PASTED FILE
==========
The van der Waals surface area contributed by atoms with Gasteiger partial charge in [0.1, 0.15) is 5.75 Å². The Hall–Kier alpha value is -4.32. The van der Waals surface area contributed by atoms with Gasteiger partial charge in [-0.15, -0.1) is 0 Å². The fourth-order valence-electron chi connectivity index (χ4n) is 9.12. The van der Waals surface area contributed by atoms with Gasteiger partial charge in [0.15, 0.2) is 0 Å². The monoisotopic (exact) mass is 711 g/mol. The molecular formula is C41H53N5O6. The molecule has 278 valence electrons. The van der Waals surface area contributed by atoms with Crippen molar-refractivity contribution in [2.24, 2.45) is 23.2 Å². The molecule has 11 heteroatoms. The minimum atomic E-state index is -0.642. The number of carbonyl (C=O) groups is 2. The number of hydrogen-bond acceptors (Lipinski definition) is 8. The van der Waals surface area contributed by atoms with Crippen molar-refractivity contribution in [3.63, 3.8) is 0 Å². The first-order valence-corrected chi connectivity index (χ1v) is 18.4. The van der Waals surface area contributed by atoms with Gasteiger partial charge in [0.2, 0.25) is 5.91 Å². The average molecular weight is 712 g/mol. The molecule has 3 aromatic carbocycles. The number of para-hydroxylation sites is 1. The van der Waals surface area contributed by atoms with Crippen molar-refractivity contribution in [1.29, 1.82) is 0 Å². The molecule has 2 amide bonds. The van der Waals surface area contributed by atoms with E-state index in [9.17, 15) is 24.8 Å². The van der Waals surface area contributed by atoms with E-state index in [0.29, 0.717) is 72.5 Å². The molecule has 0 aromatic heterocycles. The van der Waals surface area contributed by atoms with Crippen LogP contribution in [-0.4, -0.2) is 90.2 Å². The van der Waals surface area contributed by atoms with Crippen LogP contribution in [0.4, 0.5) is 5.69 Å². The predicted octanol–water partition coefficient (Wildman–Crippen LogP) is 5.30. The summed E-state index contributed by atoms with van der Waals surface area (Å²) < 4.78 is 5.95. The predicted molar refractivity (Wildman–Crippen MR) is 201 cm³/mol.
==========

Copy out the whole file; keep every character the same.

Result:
The van der Waals surface area contributed by atoms with Gasteiger partial charge in [0.1, 0.15) is 5.75 Å². The Hall–Kier alpha value is -4.32. The van der Waals surface area contributed by atoms with Gasteiger partial charge in [-0.15, -0.1) is 0 Å². The fourth-order valence-electron chi connectivity index (χ4n) is 9.12. The van der Waals surface area contributed by atoms with Gasteiger partial charge in [0.15, 0.2) is 0 Å². The monoisotopic (exact) mass is 711 g/mol. The molecular formula is C41H53N5O6. The molecule has 278 valence electrons. The van der Waals surface area contributed by atoms with Crippen molar-refractivity contribution in [2.24, 2.45) is 23.2 Å². The molecule has 11 heteroatoms. The minimum atomic E-state index is -0.642. The number of carbonyl (C=O) groups is 2. The number of hydrogen-bond acceptors (Lipinski definition) is 8. The van der Waals surface area contributed by atoms with Crippen molar-refractivity contribution in [3.63, 3.8) is 0 Å². The first-order valence-corrected chi connectivity index (χ1v) is 18.4. The van der Waals surface area contributed by atoms with Gasteiger partial charge in [0.2, 0.25) is 5.91 Å². The average molecular weight is 712 g/mol. The molecule has 3 aromatic carbocycles. The number of para-hydroxylation sites is 1. The van der Waals surface area contributed by atoms with Crippen molar-refractivity contribution in [1.29, 1.82) is 0 Å². The molecule has 2 amide bonds. The van der Waals surface area contributed by atoms with E-state index in [9.17, 15) is 24.8 Å². The van der Waals surface area contributed by atoms with E-state index in [0.29, 0.717) is 72.5 Å². The molecule has 0 aromatic heterocycles. The van der Waals surface area contributed by atoms with Crippen LogP contribution in [-0.4, -0.2) is 90.2 Å². The van der Waals surface area contributed by atoms with Crippen LogP contribution in [0.4, 0.5) is 5.69 Å². The predicted octanol–water partition coefficient (Wildman–Crippen LogP) is 5.30. The summed E-state index contributed by atoms with van der Waals surface area (Å²) < 4.78 is 5.95. The predicted molar refractivity (Wildman–Crippen MR) is 201 cm³/mol.